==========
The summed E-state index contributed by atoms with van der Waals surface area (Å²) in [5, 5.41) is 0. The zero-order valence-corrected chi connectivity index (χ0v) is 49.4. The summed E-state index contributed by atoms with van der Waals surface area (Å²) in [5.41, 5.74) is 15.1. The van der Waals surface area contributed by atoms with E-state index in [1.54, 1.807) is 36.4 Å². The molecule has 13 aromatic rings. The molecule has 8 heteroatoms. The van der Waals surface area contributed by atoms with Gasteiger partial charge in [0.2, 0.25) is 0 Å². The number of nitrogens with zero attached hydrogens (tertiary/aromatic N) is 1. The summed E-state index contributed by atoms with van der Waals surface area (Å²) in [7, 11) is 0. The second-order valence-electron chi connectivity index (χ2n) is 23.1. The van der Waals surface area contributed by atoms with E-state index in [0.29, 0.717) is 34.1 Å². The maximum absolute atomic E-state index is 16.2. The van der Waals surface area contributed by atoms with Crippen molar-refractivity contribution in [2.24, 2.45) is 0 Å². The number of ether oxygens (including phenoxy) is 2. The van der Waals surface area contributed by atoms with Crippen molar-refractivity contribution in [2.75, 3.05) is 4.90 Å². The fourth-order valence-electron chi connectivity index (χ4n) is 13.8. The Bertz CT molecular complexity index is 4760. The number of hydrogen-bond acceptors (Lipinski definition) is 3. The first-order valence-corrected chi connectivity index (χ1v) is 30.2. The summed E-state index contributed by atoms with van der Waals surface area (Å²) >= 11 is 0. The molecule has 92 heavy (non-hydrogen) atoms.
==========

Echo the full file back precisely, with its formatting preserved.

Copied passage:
The summed E-state index contributed by atoms with van der Waals surface area (Å²) in [5, 5.41) is 0. The zero-order valence-corrected chi connectivity index (χ0v) is 49.4. The summed E-state index contributed by atoms with van der Waals surface area (Å²) in [5.41, 5.74) is 15.1. The van der Waals surface area contributed by atoms with E-state index in [1.54, 1.807) is 36.4 Å². The molecule has 13 aromatic rings. The molecule has 8 heteroatoms. The van der Waals surface area contributed by atoms with Gasteiger partial charge in [0.2, 0.25) is 0 Å². The number of nitrogens with zero attached hydrogens (tertiary/aromatic N) is 1. The summed E-state index contributed by atoms with van der Waals surface area (Å²) in [7, 11) is 0. The second-order valence-electron chi connectivity index (χ2n) is 23.1. The van der Waals surface area contributed by atoms with E-state index in [0.29, 0.717) is 34.1 Å². The maximum absolute atomic E-state index is 16.2. The van der Waals surface area contributed by atoms with Crippen molar-refractivity contribution in [2.24, 2.45) is 0 Å². The number of ether oxygens (including phenoxy) is 2. The van der Waals surface area contributed by atoms with Crippen molar-refractivity contribution in [2.75, 3.05) is 4.90 Å². The fourth-order valence-electron chi connectivity index (χ4n) is 13.8. The Bertz CT molecular complexity index is 4760. The number of hydrogen-bond acceptors (Lipinski definition) is 3. The first-order valence-corrected chi connectivity index (χ1v) is 30.2. The summed E-state index contributed by atoms with van der Waals surface area (Å²) >= 11 is 0. The molecule has 92 heavy (non-hydrogen) atoms.